Nicholas Kristof recently published this op-ed piece in the NY Times that prompted me to launch this post on domestic minor sex trafficking (DMST). I generally like Kristof’s pieces – he brings a solid perspective and thinking to the table when it comes to women’s issues. In his most recent essay, Kristof writes about a Chinese woman who was trafficked to the States to work as prostitute.
Although he is not necessarily pushing this perspective, I don’t want Americans to get a distorted perspective about what a sex slave in the United States looks like. The most common sex slave is an American, not a foreigner trafficked here from abroad. This of course happens much more than it should, but we also need to regard our own domestic trafficking problem. He does mention that many cases of forced prostitution involve American teens. Do you realize just how many of our own children are involved? Estimates vary: as many as 100,000-300,000 American teens are caught up in sex slavery on American soil.
He calls on us to “wipe out the remnants of slavery in this country”. One of the ways we can start to do this is to change the way we view the prostitute. Teen or not, poor choices were of course made along the way. It doesn’t even matter if a fully consented choice was made to enter the flesh trade. This choice is all too easily turned against the person and he or she ends up enslaved. I have yet to meet someone who would have made the same choice twice.
Also, notice that I’m remaining gender-neutral. While the most common victim of sex slavery is a female, there are still quite a few males who are in the same trouble. It is more difficult to see, document, and count them, but that just makes them more invisible, not more irrelevant. Until we also see boys as potentially vulnerable, we won’t see them hurting, we won’t see them at all.
One of the obstacles to getting to the bottom of sex slavery is the treatment of prostitutes as criminals. In many states, even minors are arrested for prostitution instead of being treated as victims, they are treated as criminals. I’m sorry, but a 15 year old arrested for prostitution needs help, not handcuffs.
Before you get your panties in a wad, I’m not even remotely suggesting legalization of prostitution. Prostitution is not right. Ever. Legalizing it only legitimizes the john and does nothing for the woman. Legalization does not reduce violence to women and does not reduce sex trafficking. There is research to prove it.
An example of what can be done exists in Sweden, which has passed a very progressive law making it illegal to buy sex, not sell it – recognizing the inequality of this kind of “business transaction”. Data shows that sex trafficking actually decreased in that country, unlike in The Netherlands where it has actually increased even though prostitution was legalized in order to make the environment safer for sex workers. Your mom always said two wrongs don’t make a right.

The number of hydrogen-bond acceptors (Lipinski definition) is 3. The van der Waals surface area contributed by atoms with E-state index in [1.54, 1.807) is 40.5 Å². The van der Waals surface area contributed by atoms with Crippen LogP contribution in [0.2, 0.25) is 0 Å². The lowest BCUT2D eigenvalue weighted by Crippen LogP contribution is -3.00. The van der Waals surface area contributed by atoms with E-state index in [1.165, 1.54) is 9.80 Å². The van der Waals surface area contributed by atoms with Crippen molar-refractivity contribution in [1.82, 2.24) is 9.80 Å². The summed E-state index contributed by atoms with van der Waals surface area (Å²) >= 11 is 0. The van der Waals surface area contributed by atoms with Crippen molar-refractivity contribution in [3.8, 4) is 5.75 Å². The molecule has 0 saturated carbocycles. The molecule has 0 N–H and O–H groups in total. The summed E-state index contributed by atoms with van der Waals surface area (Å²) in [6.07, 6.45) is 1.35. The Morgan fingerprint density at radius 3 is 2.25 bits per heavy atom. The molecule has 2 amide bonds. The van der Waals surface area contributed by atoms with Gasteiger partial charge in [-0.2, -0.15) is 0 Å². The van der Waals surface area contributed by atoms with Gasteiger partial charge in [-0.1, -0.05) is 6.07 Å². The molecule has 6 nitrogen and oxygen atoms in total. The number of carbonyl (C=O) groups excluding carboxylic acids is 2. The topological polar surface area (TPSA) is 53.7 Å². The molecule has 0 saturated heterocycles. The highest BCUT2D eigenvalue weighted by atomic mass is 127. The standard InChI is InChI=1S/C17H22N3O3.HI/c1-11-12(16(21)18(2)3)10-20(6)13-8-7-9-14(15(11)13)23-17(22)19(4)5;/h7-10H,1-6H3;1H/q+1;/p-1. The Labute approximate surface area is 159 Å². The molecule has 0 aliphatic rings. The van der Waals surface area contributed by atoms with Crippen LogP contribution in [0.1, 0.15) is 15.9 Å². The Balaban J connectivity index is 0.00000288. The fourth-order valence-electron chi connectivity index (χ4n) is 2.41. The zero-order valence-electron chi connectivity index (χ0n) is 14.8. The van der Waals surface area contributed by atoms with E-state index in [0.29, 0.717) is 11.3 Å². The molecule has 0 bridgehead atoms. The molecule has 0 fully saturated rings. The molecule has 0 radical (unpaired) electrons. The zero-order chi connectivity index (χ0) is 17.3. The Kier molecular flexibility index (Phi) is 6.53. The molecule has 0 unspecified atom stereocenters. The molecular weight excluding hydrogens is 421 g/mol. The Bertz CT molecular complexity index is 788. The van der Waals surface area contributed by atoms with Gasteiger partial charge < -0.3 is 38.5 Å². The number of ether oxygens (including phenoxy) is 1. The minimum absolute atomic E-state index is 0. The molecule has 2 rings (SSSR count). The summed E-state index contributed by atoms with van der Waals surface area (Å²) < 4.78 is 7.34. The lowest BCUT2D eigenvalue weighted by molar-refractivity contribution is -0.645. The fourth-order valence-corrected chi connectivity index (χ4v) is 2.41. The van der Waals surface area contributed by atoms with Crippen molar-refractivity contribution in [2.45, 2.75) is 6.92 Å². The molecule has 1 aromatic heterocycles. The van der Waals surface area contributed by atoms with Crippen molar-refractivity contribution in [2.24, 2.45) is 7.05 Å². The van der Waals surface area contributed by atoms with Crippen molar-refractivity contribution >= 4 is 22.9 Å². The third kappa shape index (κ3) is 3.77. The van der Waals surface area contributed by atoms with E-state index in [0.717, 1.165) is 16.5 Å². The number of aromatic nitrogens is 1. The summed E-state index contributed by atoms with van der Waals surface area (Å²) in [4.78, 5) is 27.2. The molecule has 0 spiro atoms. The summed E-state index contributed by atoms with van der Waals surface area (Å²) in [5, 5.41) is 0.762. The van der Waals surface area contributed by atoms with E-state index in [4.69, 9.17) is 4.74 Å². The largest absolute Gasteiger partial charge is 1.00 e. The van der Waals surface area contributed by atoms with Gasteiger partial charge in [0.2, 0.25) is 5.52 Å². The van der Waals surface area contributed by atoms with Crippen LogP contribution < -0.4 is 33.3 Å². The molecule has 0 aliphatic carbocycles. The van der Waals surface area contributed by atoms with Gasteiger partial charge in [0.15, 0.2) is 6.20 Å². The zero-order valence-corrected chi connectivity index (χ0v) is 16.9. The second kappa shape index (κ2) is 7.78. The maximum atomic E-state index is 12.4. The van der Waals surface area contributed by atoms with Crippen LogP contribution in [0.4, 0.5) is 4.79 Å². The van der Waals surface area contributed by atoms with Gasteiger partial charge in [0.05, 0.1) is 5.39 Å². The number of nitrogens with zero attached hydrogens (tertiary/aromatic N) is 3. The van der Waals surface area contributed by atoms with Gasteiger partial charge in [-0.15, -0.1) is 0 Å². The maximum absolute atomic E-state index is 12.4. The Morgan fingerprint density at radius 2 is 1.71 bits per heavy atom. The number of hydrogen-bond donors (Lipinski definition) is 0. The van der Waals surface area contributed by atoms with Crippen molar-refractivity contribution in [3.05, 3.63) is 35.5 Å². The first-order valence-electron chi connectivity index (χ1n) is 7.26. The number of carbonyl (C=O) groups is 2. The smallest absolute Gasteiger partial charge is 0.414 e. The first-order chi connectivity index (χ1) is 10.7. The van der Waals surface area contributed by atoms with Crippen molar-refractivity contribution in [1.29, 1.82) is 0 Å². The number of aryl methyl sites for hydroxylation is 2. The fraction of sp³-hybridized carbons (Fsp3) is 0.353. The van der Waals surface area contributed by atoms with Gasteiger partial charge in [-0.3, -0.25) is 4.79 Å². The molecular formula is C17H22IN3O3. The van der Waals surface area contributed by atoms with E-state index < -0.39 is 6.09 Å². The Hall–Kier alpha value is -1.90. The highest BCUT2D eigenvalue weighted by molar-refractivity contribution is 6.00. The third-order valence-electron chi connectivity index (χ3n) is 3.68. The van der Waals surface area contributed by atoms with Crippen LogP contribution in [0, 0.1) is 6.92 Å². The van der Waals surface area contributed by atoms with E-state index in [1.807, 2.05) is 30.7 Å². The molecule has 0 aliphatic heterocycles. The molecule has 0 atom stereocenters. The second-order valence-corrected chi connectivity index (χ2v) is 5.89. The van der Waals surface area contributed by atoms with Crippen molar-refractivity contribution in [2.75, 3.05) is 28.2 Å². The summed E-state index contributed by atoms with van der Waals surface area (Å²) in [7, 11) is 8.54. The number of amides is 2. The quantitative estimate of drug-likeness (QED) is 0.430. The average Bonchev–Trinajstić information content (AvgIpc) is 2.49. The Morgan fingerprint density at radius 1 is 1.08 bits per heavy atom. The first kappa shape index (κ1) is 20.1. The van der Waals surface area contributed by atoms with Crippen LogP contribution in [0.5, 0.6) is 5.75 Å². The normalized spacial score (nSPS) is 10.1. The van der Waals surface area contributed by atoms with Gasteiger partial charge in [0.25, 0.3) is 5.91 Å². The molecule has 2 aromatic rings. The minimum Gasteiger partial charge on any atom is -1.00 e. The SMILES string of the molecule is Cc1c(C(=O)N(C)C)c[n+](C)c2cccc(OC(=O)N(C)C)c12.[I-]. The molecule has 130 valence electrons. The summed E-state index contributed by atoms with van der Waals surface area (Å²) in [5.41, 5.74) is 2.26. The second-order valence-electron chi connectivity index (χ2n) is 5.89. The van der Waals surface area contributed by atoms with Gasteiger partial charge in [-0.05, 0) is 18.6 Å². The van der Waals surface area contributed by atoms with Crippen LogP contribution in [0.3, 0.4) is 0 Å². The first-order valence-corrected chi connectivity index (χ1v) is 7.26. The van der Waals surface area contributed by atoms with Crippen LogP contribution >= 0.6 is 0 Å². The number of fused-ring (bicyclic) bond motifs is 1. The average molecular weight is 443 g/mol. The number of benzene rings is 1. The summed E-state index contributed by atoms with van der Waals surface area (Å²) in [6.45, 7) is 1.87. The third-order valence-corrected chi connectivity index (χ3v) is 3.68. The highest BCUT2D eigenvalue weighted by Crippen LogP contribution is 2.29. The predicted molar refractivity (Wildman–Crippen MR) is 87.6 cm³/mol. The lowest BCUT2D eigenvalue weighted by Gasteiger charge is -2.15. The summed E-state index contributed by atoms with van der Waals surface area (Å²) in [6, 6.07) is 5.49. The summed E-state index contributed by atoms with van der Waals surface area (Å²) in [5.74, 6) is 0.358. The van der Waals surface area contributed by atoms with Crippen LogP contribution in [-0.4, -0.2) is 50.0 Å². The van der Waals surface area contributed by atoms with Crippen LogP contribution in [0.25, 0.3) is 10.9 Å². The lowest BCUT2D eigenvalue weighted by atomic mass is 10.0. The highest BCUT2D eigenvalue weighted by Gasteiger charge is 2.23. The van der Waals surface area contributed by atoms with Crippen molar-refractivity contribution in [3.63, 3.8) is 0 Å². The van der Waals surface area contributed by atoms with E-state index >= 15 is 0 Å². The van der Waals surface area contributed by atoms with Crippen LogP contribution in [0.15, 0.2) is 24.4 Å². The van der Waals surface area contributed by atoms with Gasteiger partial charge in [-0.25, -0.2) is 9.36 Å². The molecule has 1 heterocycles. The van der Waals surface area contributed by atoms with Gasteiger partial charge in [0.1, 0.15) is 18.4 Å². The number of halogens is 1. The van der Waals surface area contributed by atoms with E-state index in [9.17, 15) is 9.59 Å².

“Safe Harbor” laws that protect teens from prosecution and provide for their care and safety are being passed in States around the country and are one example of how we are starting to address the issue. However, the safe harbors open for them to go are not nearly enough. Gracehaven, a facility that ministers to victims of sex trafficking is one of just a few places open to minors.
Another way to protect our teens is to prevent them from being caught up in it in the first place. Being better parents, being a better community is one way. Reaching out and providing safety, grace, and love before they are in trouble seems to be a no-brainer. Studies show that 1 in 3 teenage runaways are prostituted within 48 hours and that at least 70% of DMST victims were sexually abused in the home. The pimps and traffickers know where to look and how to talk to them better than we do. Go figure.
I’ve painted this picture quite broadly, but the solutions are far from simple. Let’s say you are not a congressperson, or independently wealthy, or have loads of time, but you can still do something about this. Learning more about this issue and what is going on in your neck of the woods is a good start. For example, Our Mother’s House in Portland, OR (a project of Global Health Promise) reaches out to prostituted women and their children to try to break the cycle of slavery. I’m not going to repeat all the information that is out there. You can begin by looking at Polaris Project, ECPAT USA, and Shared Hope International to help you learn about initiatives, laws, complications, and issues unique to your area.
For my part, I continue to work on the health and wholeness part and will start to formalize trainings specifically designed for health care providers on human trafficking and how the health care community can intersect and intervene.